The Miami Herald reported today, in an article by Peter Wallsten and Tom Hamburger, that as lawmakers in DC continue to feud over food aid for the poor (food stamps), common ground was easily found in support tor continuation of government protection of the sugar industry from state subsidies to foreign sugar producers. Why? Because the sugar industry, although small, is a large contributor to political campaigns and therefore wields disproportionately great influence on both sides of the political divide. The Fanjul family in Palm Beach, owners of brands like Domino, is especially influential. This unsurprising development is yet another sad example of how our government has been corrupted by fast-and-loose campaign financing laws.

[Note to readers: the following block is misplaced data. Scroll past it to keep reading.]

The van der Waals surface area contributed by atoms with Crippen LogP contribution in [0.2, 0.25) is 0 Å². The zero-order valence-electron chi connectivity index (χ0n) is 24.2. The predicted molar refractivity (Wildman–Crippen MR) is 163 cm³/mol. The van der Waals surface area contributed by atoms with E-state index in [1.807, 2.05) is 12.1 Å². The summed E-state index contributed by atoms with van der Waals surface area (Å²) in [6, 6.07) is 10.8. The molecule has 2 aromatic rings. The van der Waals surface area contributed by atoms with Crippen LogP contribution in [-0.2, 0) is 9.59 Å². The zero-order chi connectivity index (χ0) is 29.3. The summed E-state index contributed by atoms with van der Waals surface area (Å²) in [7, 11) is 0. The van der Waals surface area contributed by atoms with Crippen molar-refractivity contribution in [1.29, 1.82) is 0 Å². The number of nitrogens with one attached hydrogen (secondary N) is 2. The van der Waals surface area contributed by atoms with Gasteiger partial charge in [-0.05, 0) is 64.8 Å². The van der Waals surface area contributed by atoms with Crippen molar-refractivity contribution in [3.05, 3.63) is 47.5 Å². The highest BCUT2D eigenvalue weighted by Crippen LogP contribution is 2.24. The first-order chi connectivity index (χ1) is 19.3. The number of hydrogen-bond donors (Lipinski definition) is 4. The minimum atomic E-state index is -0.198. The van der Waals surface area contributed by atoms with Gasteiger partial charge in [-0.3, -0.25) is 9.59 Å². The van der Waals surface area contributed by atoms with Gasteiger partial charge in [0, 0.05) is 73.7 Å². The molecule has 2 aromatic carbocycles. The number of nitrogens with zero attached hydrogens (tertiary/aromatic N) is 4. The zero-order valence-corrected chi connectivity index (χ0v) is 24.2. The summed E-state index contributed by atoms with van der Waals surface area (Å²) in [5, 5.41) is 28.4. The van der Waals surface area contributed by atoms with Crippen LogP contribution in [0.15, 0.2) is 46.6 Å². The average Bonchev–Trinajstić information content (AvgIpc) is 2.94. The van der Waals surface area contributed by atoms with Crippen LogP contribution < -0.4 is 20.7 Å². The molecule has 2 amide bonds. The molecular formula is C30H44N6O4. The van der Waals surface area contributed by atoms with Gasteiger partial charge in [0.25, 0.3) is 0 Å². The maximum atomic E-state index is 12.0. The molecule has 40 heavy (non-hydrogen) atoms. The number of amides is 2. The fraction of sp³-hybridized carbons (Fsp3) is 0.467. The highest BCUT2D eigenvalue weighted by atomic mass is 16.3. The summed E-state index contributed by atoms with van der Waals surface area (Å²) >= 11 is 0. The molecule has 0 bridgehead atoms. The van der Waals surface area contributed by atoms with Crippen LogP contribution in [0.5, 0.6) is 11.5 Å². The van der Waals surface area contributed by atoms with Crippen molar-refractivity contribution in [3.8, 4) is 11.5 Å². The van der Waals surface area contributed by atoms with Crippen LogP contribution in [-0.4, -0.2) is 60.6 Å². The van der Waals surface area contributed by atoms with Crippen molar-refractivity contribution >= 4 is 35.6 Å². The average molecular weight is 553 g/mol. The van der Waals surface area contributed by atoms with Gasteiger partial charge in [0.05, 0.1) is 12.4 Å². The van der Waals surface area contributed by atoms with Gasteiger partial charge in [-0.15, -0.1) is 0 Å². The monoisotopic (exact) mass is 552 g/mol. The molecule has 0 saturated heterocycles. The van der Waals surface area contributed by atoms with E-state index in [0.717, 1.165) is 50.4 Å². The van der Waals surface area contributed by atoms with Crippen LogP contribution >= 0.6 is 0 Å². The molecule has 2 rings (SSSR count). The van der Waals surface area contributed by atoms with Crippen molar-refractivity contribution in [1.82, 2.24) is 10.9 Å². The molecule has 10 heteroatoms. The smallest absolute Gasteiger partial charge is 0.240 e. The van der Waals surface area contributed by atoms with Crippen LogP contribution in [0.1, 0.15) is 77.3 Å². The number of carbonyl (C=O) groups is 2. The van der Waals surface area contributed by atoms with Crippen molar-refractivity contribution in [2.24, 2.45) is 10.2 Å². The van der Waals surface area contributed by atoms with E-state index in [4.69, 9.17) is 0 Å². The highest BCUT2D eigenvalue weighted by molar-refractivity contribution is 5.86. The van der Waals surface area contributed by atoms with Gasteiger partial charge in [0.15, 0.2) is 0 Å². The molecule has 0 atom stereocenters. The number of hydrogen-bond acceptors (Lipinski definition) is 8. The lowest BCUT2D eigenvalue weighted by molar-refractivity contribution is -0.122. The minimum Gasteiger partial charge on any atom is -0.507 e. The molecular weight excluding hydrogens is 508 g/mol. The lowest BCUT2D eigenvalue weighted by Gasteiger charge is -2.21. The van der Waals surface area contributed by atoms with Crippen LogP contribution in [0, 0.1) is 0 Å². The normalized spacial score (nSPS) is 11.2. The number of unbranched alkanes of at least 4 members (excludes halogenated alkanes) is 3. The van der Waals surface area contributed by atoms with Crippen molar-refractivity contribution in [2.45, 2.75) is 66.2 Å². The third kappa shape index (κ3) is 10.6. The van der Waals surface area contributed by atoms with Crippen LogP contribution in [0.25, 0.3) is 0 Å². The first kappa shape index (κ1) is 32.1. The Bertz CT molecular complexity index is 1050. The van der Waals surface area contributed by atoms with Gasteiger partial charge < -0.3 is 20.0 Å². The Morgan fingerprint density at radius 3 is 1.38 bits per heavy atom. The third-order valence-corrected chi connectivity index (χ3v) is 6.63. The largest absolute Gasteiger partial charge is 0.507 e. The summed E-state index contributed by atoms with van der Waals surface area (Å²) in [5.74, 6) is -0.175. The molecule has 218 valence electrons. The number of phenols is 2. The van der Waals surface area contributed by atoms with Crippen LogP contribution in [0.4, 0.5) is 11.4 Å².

(To tune of, “Ain’t She Sweet,” by Milton Ager and Jack Yellen (1927))
Always offers up a treat.
For a congressman co-incidentally
For $10,000 bucks a plate.
Leaders fawn on Fanjul confidentially
Big Sugar gets, hard bought protection
A Super PAC, big-bucks connection
Buying votes with sugar-beet
Proves corruption thrives not accidentally
All other bills, get not a mention
For “Domino”, they’ve rapt attention
“Tout de suite”*
Promise sugar in a tweet.
And they’ll justify, contorting mentally
French for “at once.”
Lyric © 2013 by Robert S. Steinberg, Esquire
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